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What Consumers Want: Major Customer Service Trends

It is often said that customer service is the most important and effective marketing tool you can have. One unhappy and loud customer can cost you your reputation and significantly affect sales and earnings. I’m sure you all remember the case of Molly Katchpole, who went against Bank of America when they planned to charge a $5 fee on debit cards. Molly started a petition on Change.org that sparked a consumer revolt. Eventually the planned fee was canceled, not before thousands switched from Bank of America to smaller banks after activists scheduled a “bank transfer day.”

Clearly, you need to make sure your customers are feeling satisfied and happy, but the traditional 9-5 service line just doesn’t cut it these days. Luckily, many research companies and magazines often share info about how the face of customer service is changing and what actions need to be taken by businesses in order to adjust. With that said, they usually focus on the “here and now” and talk about trends that might not be relevant in the near future.

The customer service trends Micah Solomon, the author of High-Tech High-Touch Customer Service, identifies in his book are different. I find them to be long-lasting and think they will stay relevant in upcoming years because they focus on consumer behavior changes rather than technological improvements. Here are a few of his key trends:

The Desire for Self-Service—Around the clock-lifestyle, high penetration rates of mobile devices, and the declining need for interpersonal communication in the purchasing process have led people to prefer self-service platforms such as e-commerce, IVR, self-help video and blogs, etc. Small and big companies respond to this trend by providing their customers thorough online support on their website, customer service chat, offering a “shop online” option, and more.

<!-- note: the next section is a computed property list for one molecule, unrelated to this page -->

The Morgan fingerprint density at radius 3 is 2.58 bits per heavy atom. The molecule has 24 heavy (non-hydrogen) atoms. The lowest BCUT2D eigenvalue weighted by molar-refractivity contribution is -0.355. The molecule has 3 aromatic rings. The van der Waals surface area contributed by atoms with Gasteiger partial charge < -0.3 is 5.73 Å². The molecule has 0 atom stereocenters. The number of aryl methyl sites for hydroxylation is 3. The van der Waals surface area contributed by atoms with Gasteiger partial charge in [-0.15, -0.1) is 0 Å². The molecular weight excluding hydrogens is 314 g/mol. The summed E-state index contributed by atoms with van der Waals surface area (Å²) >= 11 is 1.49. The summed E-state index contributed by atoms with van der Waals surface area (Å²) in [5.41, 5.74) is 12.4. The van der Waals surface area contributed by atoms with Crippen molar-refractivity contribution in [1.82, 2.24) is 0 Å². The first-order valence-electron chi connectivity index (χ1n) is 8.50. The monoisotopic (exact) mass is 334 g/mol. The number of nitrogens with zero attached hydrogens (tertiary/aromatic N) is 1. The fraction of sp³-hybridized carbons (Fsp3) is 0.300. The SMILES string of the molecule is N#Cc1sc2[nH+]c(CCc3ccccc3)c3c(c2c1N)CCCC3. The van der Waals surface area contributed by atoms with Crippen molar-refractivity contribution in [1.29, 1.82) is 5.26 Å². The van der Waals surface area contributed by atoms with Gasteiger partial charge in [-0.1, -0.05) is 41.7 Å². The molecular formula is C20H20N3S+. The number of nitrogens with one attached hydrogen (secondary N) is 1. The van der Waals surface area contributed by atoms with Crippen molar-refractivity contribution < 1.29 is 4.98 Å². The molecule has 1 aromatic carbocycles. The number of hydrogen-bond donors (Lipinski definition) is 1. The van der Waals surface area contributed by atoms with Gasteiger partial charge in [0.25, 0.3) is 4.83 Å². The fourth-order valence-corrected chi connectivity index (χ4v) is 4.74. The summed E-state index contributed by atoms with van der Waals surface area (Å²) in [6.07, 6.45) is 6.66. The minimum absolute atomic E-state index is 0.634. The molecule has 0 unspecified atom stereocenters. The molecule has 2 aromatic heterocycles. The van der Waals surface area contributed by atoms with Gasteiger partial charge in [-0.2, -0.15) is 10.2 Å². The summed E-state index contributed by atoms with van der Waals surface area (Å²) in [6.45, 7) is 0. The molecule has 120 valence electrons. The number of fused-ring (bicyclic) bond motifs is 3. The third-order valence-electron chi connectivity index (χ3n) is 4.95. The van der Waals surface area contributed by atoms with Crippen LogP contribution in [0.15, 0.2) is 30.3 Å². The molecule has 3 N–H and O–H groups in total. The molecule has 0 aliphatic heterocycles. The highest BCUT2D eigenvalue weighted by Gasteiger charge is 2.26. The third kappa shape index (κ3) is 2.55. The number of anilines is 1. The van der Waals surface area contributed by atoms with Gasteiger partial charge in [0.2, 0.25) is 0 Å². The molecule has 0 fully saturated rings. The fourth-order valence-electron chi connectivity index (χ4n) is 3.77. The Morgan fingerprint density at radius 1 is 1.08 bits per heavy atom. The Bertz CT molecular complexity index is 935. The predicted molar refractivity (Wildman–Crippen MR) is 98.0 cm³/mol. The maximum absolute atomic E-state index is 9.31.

Customer Empowerment—The technological advancement has made it very easy for customers to express their annoyance and dissatisfaction with a specific brand. Customers today understand that they enjoy empowerment at the speed of light. And they expect you to understand it, too, and to incorporate the empowerment expectations of customers into your problem-resolution process. An extreme example of a company that takes this issue to heart is Umpqua Bank, which operates in California and Nevada. They invite people to talk directly with the CEO through a phone placed in the bank’s branch lobbies.

Shame Shift and Values-Based Buying—Consumer attitudes toward spending have shifted from being proud to show off how much we can afford to being ashamed at consuming too much. That has led people to look for meaning in the purchasing process, and has made products that have “attached meaning” very popular. People are willing to spend more if they feel their money has helped an important environmental or social cause. A survey conducted in the US reveals that customers are demanding more alignment of company values with their own, and this customer sentiment is being expressed in buying choices. This trend requires businesses to better understand consumers and their values in order to interact with them on a deeper level.

No doubt the economic recession and technological changes are transforming the face of traditional customer service. Being small and local gives small business a huge advantage in this field. Small Businesses can communicate with customers on a more personal level, and understand their needs and values. Small businesses are also more agile and responsive and, with a little help from Google, Apple, and SohoOS, can give customers what they need quickly.

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